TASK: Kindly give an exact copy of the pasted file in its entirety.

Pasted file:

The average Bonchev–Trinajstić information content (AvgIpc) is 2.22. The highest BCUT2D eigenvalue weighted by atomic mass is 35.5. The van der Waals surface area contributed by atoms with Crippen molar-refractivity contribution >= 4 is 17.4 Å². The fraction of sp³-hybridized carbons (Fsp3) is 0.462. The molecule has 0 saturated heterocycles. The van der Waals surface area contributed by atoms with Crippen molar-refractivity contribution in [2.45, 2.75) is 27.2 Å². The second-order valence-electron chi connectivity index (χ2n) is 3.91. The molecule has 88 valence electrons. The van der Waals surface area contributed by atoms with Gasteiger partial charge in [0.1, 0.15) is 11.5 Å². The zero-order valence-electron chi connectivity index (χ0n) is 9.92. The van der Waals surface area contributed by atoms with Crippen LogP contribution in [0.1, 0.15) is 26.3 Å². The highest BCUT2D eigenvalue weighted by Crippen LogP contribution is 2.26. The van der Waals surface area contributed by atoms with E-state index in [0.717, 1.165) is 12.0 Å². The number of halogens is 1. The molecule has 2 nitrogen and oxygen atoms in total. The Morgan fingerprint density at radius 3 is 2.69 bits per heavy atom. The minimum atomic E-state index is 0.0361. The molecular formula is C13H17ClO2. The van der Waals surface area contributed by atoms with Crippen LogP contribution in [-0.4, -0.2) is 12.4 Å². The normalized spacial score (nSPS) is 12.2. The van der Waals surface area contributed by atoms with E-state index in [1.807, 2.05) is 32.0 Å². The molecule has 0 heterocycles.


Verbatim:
The average Bonchev–Trinajstić information content (AvgIpc) is 2.22. The highest BCUT2D eigenvalue weighted by atomic mass is 35.5. The van der Waals surface area contributed by atoms with Crippen molar-refractivity contribution >= 4 is 17.4 Å². The fraction of sp³-hybridized carbons (Fsp3) is 0.462. The molecule has 0 saturated heterocycles. The van der Waals surface area contributed by atoms with Crippen molar-refractivity contribution in [2.45, 2.75) is 27.2 Å². The second-order valence-electron chi connectivity index (χ2n) is 3.91. The molecule has 88 valence electrons. The van der Waals surface area contributed by atoms with Gasteiger partial charge in [0.1, 0.15) is 11.5 Å². The zero-order valence-electron chi connectivity index (χ0n) is 9.92. The van der Waals surface area contributed by atoms with Crippen LogP contribution in [0.1, 0.15) is 26.3 Å². The highest BCUT2D eigenvalue weighted by Crippen LogP contribution is 2.26. The van der Waals surface area contributed by atoms with E-state index in [0.717, 1.165) is 12.0 Å². The number of halogens is 1. The molecule has 2 nitrogen and oxygen atoms in total. The Morgan fingerprint density at radius 3 is 2.69 bits per heavy atom. The minimum atomic E-state index is 0.0361. The molecular formula is C13H17ClO2. The van der Waals surface area contributed by atoms with Crippen LogP contribution in [-0.4, -0.2) is 12.4 Å². The normalized spacial score (nSPS) is 12.2. The van der Waals surface area contributed by atoms with E-state index in [1.807, 2.05) is 32.0 Å². The molecule has 0 heterocycles.